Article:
Fish scale, a suit of armour for fish can make LED lighting even brighter and more efficient!
New research has discovered a new sustainable way to use fish scales to create carbon nano-onions (CNOs), a carbon-based nanomaterial with electrical and thermal conductivities used in LED lights and devices, electronics and other applications.
Scientists from Nagoya Institute of Technology (NITech), Nagoya, Japan have developed a process that they call “microwave pyrolysis” through which they claim they can create the favourable conditions to synthesise CNOs from fish scales in under ten seconds.
They say their method is easier, less time-consuming, more energy efficient and can open doors for the adoption of CNOs in next-generation technologies.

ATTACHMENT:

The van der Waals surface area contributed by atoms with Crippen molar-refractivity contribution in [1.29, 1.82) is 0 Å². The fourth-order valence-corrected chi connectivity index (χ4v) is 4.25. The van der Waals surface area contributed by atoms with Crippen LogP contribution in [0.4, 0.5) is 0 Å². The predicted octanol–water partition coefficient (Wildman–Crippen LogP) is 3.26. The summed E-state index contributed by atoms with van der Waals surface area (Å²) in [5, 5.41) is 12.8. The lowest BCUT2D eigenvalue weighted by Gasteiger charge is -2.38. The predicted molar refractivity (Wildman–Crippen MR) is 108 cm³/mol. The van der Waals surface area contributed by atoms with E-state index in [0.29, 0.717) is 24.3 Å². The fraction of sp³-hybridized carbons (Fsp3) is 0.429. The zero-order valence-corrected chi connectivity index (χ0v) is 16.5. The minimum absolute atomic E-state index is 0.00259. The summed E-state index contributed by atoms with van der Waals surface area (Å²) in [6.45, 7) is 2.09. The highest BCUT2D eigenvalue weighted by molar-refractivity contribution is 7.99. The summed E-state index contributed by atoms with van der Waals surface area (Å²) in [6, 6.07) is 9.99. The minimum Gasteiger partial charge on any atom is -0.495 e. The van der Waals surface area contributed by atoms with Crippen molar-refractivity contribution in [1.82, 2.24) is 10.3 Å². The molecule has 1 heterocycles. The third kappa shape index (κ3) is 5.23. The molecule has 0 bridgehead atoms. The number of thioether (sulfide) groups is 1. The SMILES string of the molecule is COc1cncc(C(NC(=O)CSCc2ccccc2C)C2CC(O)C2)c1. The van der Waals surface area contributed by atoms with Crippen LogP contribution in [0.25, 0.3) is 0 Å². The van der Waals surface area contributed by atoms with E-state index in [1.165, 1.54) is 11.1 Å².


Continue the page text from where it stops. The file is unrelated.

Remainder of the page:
To showcase some of the many practical applications of their CNOs, the team demonstrated their use in LEDs and blue-light-emitting thin films.
The new CNOs produced a highly stable light emission, according to the study.
Associate Professor Dr Takashi Shirai said: “The CNOs exhibit ultra-bright visible-light emission with an efficiency of 40%. This value, which has never been achieved before, is about ten times higher than that of previously reported CNOs synthesised via conventional methods.
“The stable optical properties could enable us to fabricate large-area emissive flexible films and LED devices.
“These findings will open up new avenues for the development of next-generation displays and solid-state lighting.”